In this respect they're incomparable. Sometimes their songs are cast in full sunlight, sometimes in gathering darkness but always somewhere slightly apart. Evasive from immediate physical recognition. Their music is always suggestive, but somehow away from absolute definition.They're utterly consistent, fully living up to their name and the novel they originally chose for their name.
Most of all their songs sound like considered work. Carefully crafted work, chiselling thoughtfully at the seams and inwards into human experience. An ongoing discussion between the band that results in the most gentle, loving products imaginable.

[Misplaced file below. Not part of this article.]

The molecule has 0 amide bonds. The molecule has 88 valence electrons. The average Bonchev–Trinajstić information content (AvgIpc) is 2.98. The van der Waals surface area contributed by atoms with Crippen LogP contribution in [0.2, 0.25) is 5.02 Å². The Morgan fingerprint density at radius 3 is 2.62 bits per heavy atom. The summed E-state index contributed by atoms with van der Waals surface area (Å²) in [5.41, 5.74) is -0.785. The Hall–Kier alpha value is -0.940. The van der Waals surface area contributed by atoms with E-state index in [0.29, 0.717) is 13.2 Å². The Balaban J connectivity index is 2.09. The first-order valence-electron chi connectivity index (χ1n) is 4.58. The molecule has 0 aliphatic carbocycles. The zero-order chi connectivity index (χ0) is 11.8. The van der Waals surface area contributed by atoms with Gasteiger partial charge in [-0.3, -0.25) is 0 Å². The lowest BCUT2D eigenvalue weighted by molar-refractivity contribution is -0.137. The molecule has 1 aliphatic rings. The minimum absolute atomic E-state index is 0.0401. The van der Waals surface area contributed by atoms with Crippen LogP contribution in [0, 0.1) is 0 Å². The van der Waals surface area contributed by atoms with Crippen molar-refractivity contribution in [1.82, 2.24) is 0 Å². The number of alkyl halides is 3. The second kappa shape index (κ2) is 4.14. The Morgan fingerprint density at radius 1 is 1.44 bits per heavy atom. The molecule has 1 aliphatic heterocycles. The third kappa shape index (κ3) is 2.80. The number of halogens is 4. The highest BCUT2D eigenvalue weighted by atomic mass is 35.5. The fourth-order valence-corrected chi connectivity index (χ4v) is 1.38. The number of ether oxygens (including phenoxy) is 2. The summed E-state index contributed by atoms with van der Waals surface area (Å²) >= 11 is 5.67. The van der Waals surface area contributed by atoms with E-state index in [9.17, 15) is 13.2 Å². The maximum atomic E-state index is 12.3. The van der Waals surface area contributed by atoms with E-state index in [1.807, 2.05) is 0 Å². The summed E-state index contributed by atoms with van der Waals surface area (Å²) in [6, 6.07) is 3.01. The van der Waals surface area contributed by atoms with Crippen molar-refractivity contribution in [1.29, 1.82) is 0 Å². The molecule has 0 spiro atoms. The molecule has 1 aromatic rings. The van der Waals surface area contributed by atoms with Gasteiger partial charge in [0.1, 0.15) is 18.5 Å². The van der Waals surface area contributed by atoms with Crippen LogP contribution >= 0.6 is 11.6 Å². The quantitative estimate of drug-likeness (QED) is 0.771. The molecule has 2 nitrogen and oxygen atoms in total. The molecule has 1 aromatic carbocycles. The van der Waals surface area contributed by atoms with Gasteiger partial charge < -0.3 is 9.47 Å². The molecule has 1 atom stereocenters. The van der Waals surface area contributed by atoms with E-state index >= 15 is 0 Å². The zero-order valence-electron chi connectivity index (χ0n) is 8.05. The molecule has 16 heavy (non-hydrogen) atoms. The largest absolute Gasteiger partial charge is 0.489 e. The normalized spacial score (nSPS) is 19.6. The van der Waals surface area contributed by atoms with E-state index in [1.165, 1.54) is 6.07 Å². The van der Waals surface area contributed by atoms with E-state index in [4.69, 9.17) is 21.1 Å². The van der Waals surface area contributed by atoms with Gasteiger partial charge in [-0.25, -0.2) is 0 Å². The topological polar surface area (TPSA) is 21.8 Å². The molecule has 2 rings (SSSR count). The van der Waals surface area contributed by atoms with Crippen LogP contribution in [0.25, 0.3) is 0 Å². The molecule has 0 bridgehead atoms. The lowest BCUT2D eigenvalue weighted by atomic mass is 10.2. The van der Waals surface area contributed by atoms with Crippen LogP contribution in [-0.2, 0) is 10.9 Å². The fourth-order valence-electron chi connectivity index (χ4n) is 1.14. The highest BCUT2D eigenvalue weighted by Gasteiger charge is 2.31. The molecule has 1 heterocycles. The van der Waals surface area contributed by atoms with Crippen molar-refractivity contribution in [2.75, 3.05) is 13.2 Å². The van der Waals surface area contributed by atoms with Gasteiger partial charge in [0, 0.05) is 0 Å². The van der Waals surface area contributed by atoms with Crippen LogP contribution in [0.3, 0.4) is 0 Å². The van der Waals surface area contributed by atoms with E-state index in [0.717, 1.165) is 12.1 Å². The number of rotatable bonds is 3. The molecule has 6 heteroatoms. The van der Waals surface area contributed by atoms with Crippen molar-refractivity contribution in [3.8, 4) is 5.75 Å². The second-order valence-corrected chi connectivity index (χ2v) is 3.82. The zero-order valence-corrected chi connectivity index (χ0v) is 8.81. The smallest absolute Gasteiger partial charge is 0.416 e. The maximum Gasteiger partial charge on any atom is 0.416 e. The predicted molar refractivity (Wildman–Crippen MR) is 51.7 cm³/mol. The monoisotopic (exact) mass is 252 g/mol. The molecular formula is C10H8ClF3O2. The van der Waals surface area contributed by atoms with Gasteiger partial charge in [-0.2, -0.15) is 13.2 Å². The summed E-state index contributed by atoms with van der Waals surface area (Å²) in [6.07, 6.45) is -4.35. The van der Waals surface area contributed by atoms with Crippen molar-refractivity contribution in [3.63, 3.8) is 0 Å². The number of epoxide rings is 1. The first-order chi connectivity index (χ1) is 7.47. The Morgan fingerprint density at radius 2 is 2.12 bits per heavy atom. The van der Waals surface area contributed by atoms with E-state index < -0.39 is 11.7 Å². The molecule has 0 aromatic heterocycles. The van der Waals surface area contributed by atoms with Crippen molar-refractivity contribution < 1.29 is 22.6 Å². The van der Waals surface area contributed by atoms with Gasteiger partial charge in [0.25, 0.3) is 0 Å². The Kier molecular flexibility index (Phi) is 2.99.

This might not be their best work. All true Go-Betweens fans have their own favourites. I'd go for this, the album before it, Spring Hill Fair and their last album from their first phase, 16 Lovers Lane as the ones to go for first. Others would choose Before Hollywood, which I personally think, apart from Cattle & Cane, their obvious early masterpiece, to be still a bit too rough at the edges to make it through at one sitting. I think they were transitioning from being a singles and songs project to becoming an albums band. In this respect Liberty Belle hits the spot in every respect as well as showing off a truly joint effort between Forster and McLennan. Neither one's songs are noticeably stronger than the other's on here and they dovetail and complement one another throughout.